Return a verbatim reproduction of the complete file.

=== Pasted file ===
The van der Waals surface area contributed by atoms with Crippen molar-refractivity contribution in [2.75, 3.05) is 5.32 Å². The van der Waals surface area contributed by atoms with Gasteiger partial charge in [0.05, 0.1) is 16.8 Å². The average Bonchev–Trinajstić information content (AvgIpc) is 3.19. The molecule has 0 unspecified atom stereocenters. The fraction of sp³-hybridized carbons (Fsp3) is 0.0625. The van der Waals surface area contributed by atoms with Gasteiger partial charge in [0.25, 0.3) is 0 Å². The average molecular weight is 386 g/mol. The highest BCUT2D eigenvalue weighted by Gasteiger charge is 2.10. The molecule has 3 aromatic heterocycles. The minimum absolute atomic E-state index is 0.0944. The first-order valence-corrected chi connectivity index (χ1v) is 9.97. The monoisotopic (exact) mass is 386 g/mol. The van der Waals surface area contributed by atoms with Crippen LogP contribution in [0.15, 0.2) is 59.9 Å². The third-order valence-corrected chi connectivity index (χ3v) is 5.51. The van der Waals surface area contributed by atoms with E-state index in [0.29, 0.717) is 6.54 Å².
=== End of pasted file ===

The van der Waals surface area contributed by atoms with Crippen molar-refractivity contribution in [2.75, 3.05) is 5.32 Å². The van der Waals surface area contributed by atoms with Gasteiger partial charge in [0.05, 0.1) is 16.8 Å². The average Bonchev–Trinajstić information content (AvgIpc) is 3.19. The molecule has 0 unspecified atom stereocenters. The fraction of sp³-hybridized carbons (Fsp3) is 0.0625. The van der Waals surface area contributed by atoms with Gasteiger partial charge in [0.25, 0.3) is 0 Å². The average molecular weight is 386 g/mol. The highest BCUT2D eigenvalue weighted by Gasteiger charge is 2.10. The molecule has 3 aromatic heterocycles. The minimum absolute atomic E-state index is 0.0944. The first-order valence-corrected chi connectivity index (χ1v) is 9.97. The monoisotopic (exact) mass is 386 g/mol. The van der Waals surface area contributed by atoms with Crippen LogP contribution in [0.15, 0.2) is 59.9 Å². The third-order valence-corrected chi connectivity index (χ3v) is 5.51. The van der Waals surface area contributed by atoms with E-state index in [0.29, 0.717) is 6.54 Å².